Fuzzy’s Vodka gained exposure from its ties to Ed Carpenter Racing, which qualified three cars in the top seven.
Photo: Adam Stern / Staff

STRONG TURNOUT: After a torrential downpour held off until just after the 500 ended last year, Indianapolis Motor Speedway executives got another dose of good luck with weather this year, with sunny — albeit sweltering — conditions all weekend that boosted walkup ticket sales.

 

As of last week, IMS had yet to release an official crowd count. But Mark Miles, chief executive of track and series owner Hulman & Co., told SportsBusiness Journal during the race that he expected the final tally to crest over the 300,000 mark, which would be up from 2017 — though likely short of the 350,000 mark in 2016, the 100th running of the 500. Miles pegged the Miller Lite Carb Day crowd on Friday of race weekend at between 75,000 and 80,000 people, which is up around 15 to 20 percent from 65,000 last year.

 

While TV ratings were down, the crowd provided an energetic vibe and the community demonstrated strong buy-in all month leading up to the event. Corporate hospitality sold out, as did the 15 Try It Tiny mini-homes that debuted in the infield as part of $3,000 packages.

 

SPONSOR HIGHLIGHTS: In its final year as title sponsor of the series, Verizon also sponsored the eventual race winner in Team Penske’s No. 12 Chevrolet driven by Will Power. But while Verizon will stay with Team Penske after its title sponsorship ends, the company appeared to send out little to no messaging around the win on social media in the days after the race, underlining the concern of the industry that the telecommunications company hasn’t activated the sponsorship as heavily as some had hoped.

 

Nonetheless, sponsor activation was relatively robust during the month of May, led in part by GoDaddy, which returned to the 500 for a one-off with endorser Danica Patrick for what she says was the final race of her career. Three times during the race GoDaddy ran its “Side Hustles” ad, which sees Patrick tout the web-hosting company’s ability to help build small businesses like hers. Barb Rechterman, GoDaddy executive vice president and CMO, said the company plans to continue working with Patrick after her racing career and isn’t closing the door on possibly doing other deals in motorsports.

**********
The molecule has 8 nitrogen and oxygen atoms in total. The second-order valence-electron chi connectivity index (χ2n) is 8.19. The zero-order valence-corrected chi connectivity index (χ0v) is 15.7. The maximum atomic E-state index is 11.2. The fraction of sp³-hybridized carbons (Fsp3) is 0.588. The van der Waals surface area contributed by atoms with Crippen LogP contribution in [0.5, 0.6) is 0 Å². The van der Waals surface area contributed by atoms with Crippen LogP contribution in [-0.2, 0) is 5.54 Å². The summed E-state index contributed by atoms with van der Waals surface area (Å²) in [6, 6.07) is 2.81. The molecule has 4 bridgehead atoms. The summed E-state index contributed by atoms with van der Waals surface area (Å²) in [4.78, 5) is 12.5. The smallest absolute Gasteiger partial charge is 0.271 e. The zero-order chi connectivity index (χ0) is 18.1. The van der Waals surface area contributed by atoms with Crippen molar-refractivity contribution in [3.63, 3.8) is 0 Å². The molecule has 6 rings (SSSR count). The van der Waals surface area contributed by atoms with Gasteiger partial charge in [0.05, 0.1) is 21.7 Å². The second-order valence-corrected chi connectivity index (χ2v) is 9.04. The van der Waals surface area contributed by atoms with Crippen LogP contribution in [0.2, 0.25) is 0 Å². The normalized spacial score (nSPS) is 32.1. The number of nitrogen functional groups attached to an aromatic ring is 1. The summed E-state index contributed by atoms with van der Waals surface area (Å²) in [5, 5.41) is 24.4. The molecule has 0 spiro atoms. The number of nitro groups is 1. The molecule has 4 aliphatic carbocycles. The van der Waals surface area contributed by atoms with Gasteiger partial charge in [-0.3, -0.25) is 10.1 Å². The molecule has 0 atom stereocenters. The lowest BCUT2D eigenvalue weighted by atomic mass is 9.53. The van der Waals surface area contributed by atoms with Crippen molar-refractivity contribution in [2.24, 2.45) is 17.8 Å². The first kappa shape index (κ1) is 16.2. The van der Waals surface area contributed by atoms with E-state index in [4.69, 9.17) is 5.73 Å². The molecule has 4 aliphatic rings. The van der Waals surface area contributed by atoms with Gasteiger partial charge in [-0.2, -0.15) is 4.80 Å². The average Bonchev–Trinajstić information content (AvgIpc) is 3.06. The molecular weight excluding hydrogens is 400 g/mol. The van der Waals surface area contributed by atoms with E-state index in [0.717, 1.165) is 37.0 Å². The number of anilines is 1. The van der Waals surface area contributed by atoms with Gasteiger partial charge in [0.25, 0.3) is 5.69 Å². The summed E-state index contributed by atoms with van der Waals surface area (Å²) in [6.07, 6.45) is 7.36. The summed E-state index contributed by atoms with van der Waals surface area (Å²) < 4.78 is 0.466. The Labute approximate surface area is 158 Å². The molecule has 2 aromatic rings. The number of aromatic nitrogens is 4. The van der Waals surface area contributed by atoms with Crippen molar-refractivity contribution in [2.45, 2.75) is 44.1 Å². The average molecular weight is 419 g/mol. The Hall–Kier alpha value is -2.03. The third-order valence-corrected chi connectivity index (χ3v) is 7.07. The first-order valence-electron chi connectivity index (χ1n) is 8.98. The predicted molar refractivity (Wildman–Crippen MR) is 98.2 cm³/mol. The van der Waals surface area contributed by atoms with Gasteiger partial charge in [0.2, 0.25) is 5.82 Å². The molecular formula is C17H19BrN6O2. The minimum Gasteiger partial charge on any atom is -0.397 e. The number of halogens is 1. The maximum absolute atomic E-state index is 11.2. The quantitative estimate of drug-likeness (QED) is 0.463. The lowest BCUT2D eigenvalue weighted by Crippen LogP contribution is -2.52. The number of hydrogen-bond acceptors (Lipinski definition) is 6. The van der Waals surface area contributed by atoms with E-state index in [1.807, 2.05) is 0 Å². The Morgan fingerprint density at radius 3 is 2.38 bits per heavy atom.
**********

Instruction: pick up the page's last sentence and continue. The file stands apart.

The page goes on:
Thanks in part to the strong run of the team he sponsors, former Masters champion Fuzzy Zoeller and his eponymous vodka brand had an exciting month of May at IMS. Fuzzy’s Vodka since 2010 has been a sponsor of Ed Carpenter Racing, which saw its three cars qualify in the top seven for the race, including race polesitter Ed Carpenter, who rode up front most of the race and finished second, garnering a hefty amount of TV exposure for the vodka company.

 

“As a new company, you’re always looking for something that will give you the exposure immediately, and IndyCar racing has done that for us,” Zoeller said from his company’s suite in the IMS pagoda, one of several assets it has around the property.

 

Fuzzy’s, which is sold in 20 markets nationwide, sells its vodka at the track, including annual limited-edition Indy 500 bottles.

 

Other heavily visible brands during the 500 — whether on TV or at the track — included Chevrolet, Firestone and Coors Light.

 

The 15 Try It Tiny mini-homes, available in the infield as part of $3,000 packages, sold out.
Photo: Adam Stern / Staff

REASSURING WORDS: After IndyCar star driver James Hinchcliffe failed to qualify for the 500, Schmidt-Peterson Motorsports President Jon Flack could see crew members hanging their heads as they returned to the garage. Flack had just spoken to Mike Long, chief executive of Arrow Electronics, primary sponsor of SPM, who had assured Flack that Arrow understood what had just occurred even though it meant that the company would miss the major branding opportunity.

 

Buoyed by Long’s words, Flack asked Long to deliver a similar message to the team in the SPM garage.

 

“They made it very clear: ‘We’re family, we support you 100 percent, we trust that you’ll find a way to get us as much exposure and value as we possibly can — but we’re with you for the long haul, so don’t sweat [the missed qualification].’ When I heard that, I thought it would be really good for the team to hear that. … [Long] delivered a really powerful speech to the team and lifted everyone’s spirits. And now we’re ready to go fight again.”

 

NEW FACES: While McLaren didn’t enter this year’s 500, plans for the English car company to join IndyCar full time next year have led to more optimism that the series is heading in the right direction from a team perspective. Sports car team Scuderia Corsa, which did a one-off entry in this year’s 500 as part of a joint venture with Rahal Letterman Lanigan Racing, has also been reported as being interested in joining IndyCar full time.

 

This year, new full-time entries came in the form of Carlin Racing and Harding Racing. Meanwhile, Indy Lights team Steinbrenner Racing — owned by members of the family that owns the New York Yankees — is also considering moving up to the IndyCar Series next year.